It has been given many other names, all reminiscent of the “midnight sun,” the witness in the vision of Hermes described by Suhrawardi (supra II, I and III, 1). Najm Kobra refers to the Guide of light as the Sun of the heart, the Sun of certainty, the Sun of faith, the Sun of knowledge, the spiritual Sun of the Spirit. And more explicitly still he says: “Know that the mystic has a Witness (shahid). He it is who is called the personal Master in the suprasensory world. He carries the mystic up toward the Heavens; thus it is in the Heavens that he appears (§69).“
The personal Guide in the suprasensory world is thus expressly designated as the shahid. It is a characteristic term in the vocabulary of those spiritual seekers who, in Sufism, should rightly be called the “faithful lovers,” because of the “divine service” they render to beauty by contemplating it as the greatest of all theophanies.92 When Najm Kobra refers more precisely to the “Witness in the Heavens” (shahid fi’l sama), the heavenly Witness, this epithet further accentuates the essential aspect of the shahid, of the “witness of contemplation,” meditated similarly by mystics such as Riizbehan or Ibn ‘Arabi, and it immediately places the original expression of the shaykh’s visionary apperception in the context of Iranian Sufism; lastly, this designation should make it impossible to distort the idea of the Shahid by an erroneous psychological interpretation and bring it down to the notion of the “Double” as being the shadow. For a “faithful lover” like Ruzbehan of Shiraz, every beautiful face is a theophanic witness because it is a mirror without which the divine Being would remain a Deus absconditus.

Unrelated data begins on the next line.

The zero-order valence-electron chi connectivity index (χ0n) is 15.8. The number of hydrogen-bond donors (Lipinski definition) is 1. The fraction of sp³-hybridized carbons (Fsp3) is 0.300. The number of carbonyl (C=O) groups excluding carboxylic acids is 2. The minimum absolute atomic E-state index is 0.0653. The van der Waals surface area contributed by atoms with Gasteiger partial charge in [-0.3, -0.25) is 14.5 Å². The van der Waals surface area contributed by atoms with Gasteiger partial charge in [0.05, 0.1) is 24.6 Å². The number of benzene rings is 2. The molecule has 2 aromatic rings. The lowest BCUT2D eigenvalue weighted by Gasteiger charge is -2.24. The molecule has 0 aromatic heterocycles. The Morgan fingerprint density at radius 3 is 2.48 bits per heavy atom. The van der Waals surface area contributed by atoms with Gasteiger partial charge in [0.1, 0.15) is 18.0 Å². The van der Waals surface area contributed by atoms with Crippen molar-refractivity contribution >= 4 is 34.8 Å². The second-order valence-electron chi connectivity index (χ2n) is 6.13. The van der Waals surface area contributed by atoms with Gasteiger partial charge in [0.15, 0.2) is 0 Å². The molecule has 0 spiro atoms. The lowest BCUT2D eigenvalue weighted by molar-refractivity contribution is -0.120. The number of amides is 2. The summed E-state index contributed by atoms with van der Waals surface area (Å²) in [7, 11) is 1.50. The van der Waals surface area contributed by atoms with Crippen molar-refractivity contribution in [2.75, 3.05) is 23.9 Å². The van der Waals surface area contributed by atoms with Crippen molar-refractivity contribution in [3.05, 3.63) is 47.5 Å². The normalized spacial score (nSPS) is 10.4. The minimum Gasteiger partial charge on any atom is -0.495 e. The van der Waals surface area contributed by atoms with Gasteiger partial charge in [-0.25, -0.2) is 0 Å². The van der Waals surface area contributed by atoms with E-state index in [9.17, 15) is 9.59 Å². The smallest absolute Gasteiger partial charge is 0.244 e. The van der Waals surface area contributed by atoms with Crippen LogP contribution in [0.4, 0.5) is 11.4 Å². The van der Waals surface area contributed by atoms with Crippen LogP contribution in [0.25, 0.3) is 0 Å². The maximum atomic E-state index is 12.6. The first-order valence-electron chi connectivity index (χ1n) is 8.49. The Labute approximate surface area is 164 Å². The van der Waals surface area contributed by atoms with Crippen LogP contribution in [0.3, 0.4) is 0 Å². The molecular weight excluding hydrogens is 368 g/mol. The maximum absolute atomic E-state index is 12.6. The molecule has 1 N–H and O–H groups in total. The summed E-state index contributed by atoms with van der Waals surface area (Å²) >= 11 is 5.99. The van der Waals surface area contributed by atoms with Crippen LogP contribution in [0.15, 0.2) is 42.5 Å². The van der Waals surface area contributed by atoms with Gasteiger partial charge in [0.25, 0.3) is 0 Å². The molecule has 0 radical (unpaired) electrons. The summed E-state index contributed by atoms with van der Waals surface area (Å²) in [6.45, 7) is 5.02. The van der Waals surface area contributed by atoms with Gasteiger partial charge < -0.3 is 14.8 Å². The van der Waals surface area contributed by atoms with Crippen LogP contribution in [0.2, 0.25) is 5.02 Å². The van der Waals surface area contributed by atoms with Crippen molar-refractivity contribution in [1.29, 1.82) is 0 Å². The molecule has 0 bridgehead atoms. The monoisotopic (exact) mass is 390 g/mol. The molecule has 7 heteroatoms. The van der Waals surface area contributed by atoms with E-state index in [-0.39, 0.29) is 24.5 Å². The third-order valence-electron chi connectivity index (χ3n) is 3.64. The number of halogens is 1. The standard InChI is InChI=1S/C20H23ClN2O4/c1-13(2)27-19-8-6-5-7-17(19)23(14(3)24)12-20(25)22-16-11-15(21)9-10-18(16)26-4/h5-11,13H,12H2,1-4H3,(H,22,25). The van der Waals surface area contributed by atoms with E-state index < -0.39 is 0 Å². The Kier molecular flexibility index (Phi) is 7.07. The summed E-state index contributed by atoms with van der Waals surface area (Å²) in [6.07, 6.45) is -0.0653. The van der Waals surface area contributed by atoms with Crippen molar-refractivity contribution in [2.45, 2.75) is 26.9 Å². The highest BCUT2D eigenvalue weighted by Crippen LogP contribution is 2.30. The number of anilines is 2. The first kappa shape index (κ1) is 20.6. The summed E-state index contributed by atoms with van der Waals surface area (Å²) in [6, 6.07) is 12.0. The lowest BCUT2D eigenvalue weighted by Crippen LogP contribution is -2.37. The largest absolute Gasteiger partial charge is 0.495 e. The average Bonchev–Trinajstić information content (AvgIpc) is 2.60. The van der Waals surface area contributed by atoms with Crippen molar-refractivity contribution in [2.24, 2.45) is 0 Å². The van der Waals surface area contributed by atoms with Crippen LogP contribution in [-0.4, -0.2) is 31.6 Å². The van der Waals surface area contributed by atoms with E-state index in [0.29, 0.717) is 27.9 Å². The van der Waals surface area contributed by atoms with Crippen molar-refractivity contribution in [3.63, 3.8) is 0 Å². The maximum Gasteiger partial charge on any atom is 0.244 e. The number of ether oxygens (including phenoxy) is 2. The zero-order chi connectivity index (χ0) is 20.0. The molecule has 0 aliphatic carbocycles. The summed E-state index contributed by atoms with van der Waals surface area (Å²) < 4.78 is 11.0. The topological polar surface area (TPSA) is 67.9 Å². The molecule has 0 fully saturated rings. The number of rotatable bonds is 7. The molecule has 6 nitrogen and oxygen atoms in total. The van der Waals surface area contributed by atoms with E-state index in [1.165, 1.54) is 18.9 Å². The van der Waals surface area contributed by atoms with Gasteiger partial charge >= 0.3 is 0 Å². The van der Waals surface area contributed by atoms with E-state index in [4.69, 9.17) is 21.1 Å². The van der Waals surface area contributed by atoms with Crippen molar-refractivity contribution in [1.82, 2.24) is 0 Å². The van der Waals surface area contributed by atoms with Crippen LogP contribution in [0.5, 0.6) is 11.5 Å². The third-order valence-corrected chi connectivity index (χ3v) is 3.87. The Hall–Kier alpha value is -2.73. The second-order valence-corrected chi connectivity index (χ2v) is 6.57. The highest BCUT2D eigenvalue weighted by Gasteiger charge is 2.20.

It is likewise significant that in Najm Kobra the “Witness in the Heavens” should be pre-sensed in the aspect of an outburst of flame visualized in the Heavens, and accompanied by a state of intense love. Between the heavenly person of the Guide of light and the object-that is to say, the earthly person loved with a celestial love-the relationship is an epiphany, since it even gives rise to the symptom visible to the eyes of the suprasensory senses of the presence of the “witness in the Heavens.” Since the latter is visible to the “eyes of light” only to the degree that the man of light frees himself from the crude ore of darkness, there is evidence that celestial love is the teacher initiating this liberation. This is why the idea of the shahid finds its place in a complete doctrine of mystical love, bringing together the earthly loved one and the “witness in the heavens” manifested as the Guide of light. Needless to say the phenomena here again have to do with the physiology of the “suprasensory senses.”
“Lo and behold! [writes Najm Kobra] while sojourning in Egypt, in a small town on the banks of the Nile, I fell passionately in love with a young girl. For many days, I remained practically without food and without drink, and in this way the flame of love within me became extraordinarily intense. My breath ex.haled flames of fire. And each time I breathed out fire, lo and behold, from the height of heaven someone was also breathing out fire which came to meet my own breath. The two shafts of flame blended between the Heavens and me. For a long time I did not know who it was who was there at the place where the two lbmt·s came together. But at last I understood that it was my witness in Heaven (§83)”.